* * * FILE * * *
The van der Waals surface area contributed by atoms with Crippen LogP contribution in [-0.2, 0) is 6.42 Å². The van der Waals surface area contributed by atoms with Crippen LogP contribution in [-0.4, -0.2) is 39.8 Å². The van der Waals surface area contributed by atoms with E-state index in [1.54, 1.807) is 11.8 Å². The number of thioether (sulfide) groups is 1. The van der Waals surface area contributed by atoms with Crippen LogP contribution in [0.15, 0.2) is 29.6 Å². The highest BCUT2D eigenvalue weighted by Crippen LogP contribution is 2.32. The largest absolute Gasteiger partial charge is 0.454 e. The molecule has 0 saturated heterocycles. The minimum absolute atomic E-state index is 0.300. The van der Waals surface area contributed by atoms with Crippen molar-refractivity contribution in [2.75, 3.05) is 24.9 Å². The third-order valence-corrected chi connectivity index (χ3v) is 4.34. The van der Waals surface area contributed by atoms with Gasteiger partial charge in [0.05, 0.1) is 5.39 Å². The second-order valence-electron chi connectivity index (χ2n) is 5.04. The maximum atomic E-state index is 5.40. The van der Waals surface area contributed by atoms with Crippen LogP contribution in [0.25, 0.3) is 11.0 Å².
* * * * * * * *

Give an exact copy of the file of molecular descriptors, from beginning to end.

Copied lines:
The van der Waals surface area contributed by atoms with Crippen LogP contribution in [-0.2, 0) is 6.42 Å². The van der Waals surface area contributed by atoms with Crippen LogP contribution in [-0.4, -0.2) is 39.8 Å². The van der Waals surface area contributed by atoms with E-state index in [1.54, 1.807) is 11.8 Å². The number of thioether (sulfide) groups is 1. The van der Waals surface area contributed by atoms with Crippen LogP contribution in [0.15, 0.2) is 29.6 Å². The highest BCUT2D eigenvalue weighted by Crippen LogP contribution is 2.32. The largest absolute Gasteiger partial charge is 0.454 e. The molecule has 0 saturated heterocycles. The minimum absolute atomic E-state index is 0.300. The van der Waals surface area contributed by atoms with Crippen molar-refractivity contribution in [2.75, 3.05) is 24.9 Å². The third-order valence-corrected chi connectivity index (χ3v) is 4.34. The van der Waals surface area contributed by atoms with Gasteiger partial charge in [0.05, 0.1) is 5.39 Å². The second-order valence-electron chi connectivity index (χ2n) is 5.04. The maximum atomic E-state index is 5.40. The van der Waals surface area contributed by atoms with Crippen LogP contribution in [0.25, 0.3) is 11.0 Å².